Beware! Water underground isn't safe either: Survey
For those who don't mind consuming water drawn from the hand pumps and bore wells, here is a word of caution.lucknow Updated: Aug 24, 2012 11:36 IST
For those who don't mind consuming water drawn from the hand pumps and bore wells, here is a word of caution.
The underground water is no longer safe. This is the finding of a survey by the centre for science and environment. The survey says all is not well with the ground water in Lucknow. Reason is ill-managed and poorly sewage and waste management system in the city which is making toxic waters seep into the ground water channels .
A number of facts related to water and climate change were discussed at the SN Tripathi Memorial Lectures held at Indian Railway Institute for Transport Management on Thursday.
Nitya Jacob, programme director for water, center for science and environment, at the lecture said, "Sewage treatment continues to be a big problem all over India. Only a small portion of it gets treated and the remaining moves into the rivers. The condition in Lucknow too is just the same where Gomti contains high levels of pollutants." Nitrate levels in water samples from Charbagh and River Bank Colony have been diagnosed high that makes water inappropriate for consumption, says the survey. Growing nitrate, fluoride and arsenic levels in groundwater are among the biggest threats here, believe experts.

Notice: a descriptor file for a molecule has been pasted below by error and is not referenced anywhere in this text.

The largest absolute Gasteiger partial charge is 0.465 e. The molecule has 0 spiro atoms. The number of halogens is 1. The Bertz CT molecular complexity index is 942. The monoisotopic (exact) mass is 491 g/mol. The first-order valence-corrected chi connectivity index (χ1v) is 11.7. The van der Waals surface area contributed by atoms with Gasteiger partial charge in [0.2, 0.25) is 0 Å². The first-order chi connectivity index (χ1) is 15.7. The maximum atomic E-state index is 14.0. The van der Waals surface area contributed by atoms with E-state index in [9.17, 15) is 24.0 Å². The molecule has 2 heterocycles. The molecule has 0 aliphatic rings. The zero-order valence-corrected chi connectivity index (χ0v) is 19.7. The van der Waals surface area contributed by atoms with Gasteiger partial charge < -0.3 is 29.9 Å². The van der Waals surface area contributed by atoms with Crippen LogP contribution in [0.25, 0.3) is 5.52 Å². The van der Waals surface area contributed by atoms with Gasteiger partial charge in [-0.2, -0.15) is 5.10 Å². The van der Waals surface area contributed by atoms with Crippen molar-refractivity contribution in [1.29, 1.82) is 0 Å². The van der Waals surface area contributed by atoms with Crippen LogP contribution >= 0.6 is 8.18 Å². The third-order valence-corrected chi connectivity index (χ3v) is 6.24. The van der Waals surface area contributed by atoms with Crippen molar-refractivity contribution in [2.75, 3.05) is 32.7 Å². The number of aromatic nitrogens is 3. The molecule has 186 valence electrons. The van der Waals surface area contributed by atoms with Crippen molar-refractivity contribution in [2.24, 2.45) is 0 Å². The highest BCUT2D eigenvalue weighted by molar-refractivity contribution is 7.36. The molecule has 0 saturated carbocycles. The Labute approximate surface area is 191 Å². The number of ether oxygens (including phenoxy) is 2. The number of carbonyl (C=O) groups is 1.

The study further reveals that almost 90% of Lucknow's untreated wastewater is dumped into the Gomti which is the main source of drinking water. Also, the insufficient water treatment plants that work over capacity, increase the risk further.
A ground water quality survey conducted by the Central Pollution Control Board in 2002 indicated high bacteriological concentrations in the groundwater.
"A major problem in UP is also of pesticides and fertilizers that add to the pollution levels. With agriculture being a prominent occupation, the problem is quite high here," said Jacob. Lucknow has experienced a steep downfall in the ground water levels. As per the Central Ground Water Board, the ground water levels in Lucknow have fallen by 9 metres in 14 years.
Talking about the water crisis, Syam R Asolekar, professor, centre for environment sciences and engineering IIT Mumbai said, " Individual efforts along with those of the government can help get rid of water woes. Water crisis is not the crisis of quantity and quality, it is that if accessibility which is a major issue today all over.